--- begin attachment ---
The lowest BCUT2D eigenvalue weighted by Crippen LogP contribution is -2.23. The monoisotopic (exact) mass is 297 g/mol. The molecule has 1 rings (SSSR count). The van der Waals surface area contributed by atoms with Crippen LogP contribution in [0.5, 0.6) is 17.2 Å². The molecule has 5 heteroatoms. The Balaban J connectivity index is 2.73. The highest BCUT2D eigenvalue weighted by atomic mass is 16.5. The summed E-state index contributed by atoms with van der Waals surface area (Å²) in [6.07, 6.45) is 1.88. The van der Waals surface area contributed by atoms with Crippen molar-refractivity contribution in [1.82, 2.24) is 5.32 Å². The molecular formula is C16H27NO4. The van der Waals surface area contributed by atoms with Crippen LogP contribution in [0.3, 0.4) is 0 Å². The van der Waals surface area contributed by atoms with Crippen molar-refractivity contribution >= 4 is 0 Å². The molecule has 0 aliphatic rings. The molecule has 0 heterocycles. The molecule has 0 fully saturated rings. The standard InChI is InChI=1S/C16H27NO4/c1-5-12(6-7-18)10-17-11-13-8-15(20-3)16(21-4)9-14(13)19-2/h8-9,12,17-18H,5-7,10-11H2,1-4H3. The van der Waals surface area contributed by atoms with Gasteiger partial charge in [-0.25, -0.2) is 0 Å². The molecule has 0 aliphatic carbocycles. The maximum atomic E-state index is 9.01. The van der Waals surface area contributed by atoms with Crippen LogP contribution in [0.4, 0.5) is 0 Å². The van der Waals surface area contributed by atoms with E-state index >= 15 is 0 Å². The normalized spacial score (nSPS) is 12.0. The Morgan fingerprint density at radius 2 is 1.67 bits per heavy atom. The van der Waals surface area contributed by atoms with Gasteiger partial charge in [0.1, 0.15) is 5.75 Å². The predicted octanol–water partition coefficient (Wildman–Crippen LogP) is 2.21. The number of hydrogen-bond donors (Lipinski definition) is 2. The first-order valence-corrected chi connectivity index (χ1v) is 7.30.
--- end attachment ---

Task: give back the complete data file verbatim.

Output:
The lowest BCUT2D eigenvalue weighted by Crippen LogP contribution is -2.23. The monoisotopic (exact) mass is 297 g/mol. The molecule has 1 rings (SSSR count). The van der Waals surface area contributed by atoms with Crippen LogP contribution in [0.5, 0.6) is 17.2 Å². The molecule has 5 heteroatoms. The Balaban J connectivity index is 2.73. The highest BCUT2D eigenvalue weighted by atomic mass is 16.5. The summed E-state index contributed by atoms with van der Waals surface area (Å²) in [6.07, 6.45) is 1.88. The van der Waals surface area contributed by atoms with Crippen molar-refractivity contribution in [1.82, 2.24) is 5.32 Å². The molecular formula is C16H27NO4. The van der Waals surface area contributed by atoms with Crippen LogP contribution in [0.3, 0.4) is 0 Å². The van der Waals surface area contributed by atoms with Crippen molar-refractivity contribution >= 4 is 0 Å². The molecule has 0 aliphatic rings. The molecule has 0 heterocycles. The molecule has 0 fully saturated rings. The standard InChI is InChI=1S/C16H27NO4/c1-5-12(6-7-18)10-17-11-13-8-15(20-3)16(21-4)9-14(13)19-2/h8-9,12,17-18H,5-7,10-11H2,1-4H3. The van der Waals surface area contributed by atoms with Gasteiger partial charge in [-0.25, -0.2) is 0 Å². The molecule has 0 aliphatic carbocycles. The maximum atomic E-state index is 9.01. The van der Waals surface area contributed by atoms with Crippen LogP contribution in [0.4, 0.5) is 0 Å². The van der Waals surface area contributed by atoms with E-state index >= 15 is 0 Å². The normalized spacial score (nSPS) is 12.0. The Morgan fingerprint density at radius 2 is 1.67 bits per heavy atom. The van der Waals surface area contributed by atoms with Gasteiger partial charge in [0.1, 0.15) is 5.75 Å². The predicted octanol–water partition coefficient (Wildman–Crippen LogP) is 2.21. The number of hydrogen-bond donors (Lipinski definition) is 2. The first-order valence-corrected chi connectivity index (χ1v) is 7.30.